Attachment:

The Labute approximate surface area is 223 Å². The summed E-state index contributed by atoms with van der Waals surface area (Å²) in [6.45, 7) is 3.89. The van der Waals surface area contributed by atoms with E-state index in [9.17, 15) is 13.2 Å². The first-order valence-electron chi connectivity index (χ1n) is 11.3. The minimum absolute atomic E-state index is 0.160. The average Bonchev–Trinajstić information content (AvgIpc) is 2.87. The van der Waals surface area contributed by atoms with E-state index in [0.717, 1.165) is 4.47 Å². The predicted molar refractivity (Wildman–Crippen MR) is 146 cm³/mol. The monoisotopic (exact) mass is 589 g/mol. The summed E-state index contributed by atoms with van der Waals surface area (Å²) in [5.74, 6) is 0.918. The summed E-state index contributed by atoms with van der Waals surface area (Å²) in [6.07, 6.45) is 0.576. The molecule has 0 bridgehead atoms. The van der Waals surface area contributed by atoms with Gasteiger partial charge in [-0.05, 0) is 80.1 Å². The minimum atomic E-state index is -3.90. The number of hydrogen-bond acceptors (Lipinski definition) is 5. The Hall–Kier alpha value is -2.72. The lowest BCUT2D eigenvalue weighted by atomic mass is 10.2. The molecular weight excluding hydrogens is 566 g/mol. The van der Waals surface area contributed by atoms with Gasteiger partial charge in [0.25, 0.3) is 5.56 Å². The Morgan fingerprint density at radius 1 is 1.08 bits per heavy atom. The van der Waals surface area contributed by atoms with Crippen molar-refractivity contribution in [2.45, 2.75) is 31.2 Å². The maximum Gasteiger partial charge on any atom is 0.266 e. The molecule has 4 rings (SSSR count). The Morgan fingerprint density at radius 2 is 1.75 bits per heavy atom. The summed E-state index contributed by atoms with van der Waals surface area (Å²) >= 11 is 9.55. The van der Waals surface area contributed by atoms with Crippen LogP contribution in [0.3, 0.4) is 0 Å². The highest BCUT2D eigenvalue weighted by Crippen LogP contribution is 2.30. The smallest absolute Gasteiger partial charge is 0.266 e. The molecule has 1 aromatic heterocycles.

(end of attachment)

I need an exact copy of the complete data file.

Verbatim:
The Labute approximate surface area is 223 Å². The summed E-state index contributed by atoms with van der Waals surface area (Å²) in [6.45, 7) is 3.89. The van der Waals surface area contributed by atoms with E-state index in [9.17, 15) is 13.2 Å². The first-order valence-electron chi connectivity index (χ1n) is 11.3. The minimum absolute atomic E-state index is 0.160. The average Bonchev–Trinajstić information content (AvgIpc) is 2.87. The van der Waals surface area contributed by atoms with E-state index in [0.717, 1.165) is 4.47 Å². The predicted molar refractivity (Wildman–Crippen MR) is 146 cm³/mol. The monoisotopic (exact) mass is 589 g/mol. The summed E-state index contributed by atoms with van der Waals surface area (Å²) in [5.74, 6) is 0.918. The summed E-state index contributed by atoms with van der Waals surface area (Å²) in [6.07, 6.45) is 0.576. The molecule has 0 bridgehead atoms. The van der Waals surface area contributed by atoms with Gasteiger partial charge in [-0.05, 0) is 80.1 Å². The minimum atomic E-state index is -3.90. The number of hydrogen-bond acceptors (Lipinski definition) is 5. The Hall–Kier alpha value is -2.72. The lowest BCUT2D eigenvalue weighted by atomic mass is 10.2. The molecular weight excluding hydrogens is 566 g/mol. The van der Waals surface area contributed by atoms with Gasteiger partial charge in [0.25, 0.3) is 5.56 Å². The Morgan fingerprint density at radius 1 is 1.08 bits per heavy atom. The van der Waals surface area contributed by atoms with Crippen molar-refractivity contribution in [2.45, 2.75) is 31.2 Å². The maximum Gasteiger partial charge on any atom is 0.266 e. The molecule has 4 rings (SSSR count). The Morgan fingerprint density at radius 2 is 1.75 bits per heavy atom. The summed E-state index contributed by atoms with van der Waals surface area (Å²) >= 11 is 9.55. The van der Waals surface area contributed by atoms with Crippen LogP contribution in [0.3, 0.4) is 0 Å². The highest BCUT2D eigenvalue weighted by Crippen LogP contribution is 2.30. The smallest absolute Gasteiger partial charge is 0.266 e. The molecule has 1 aromatic heterocycles.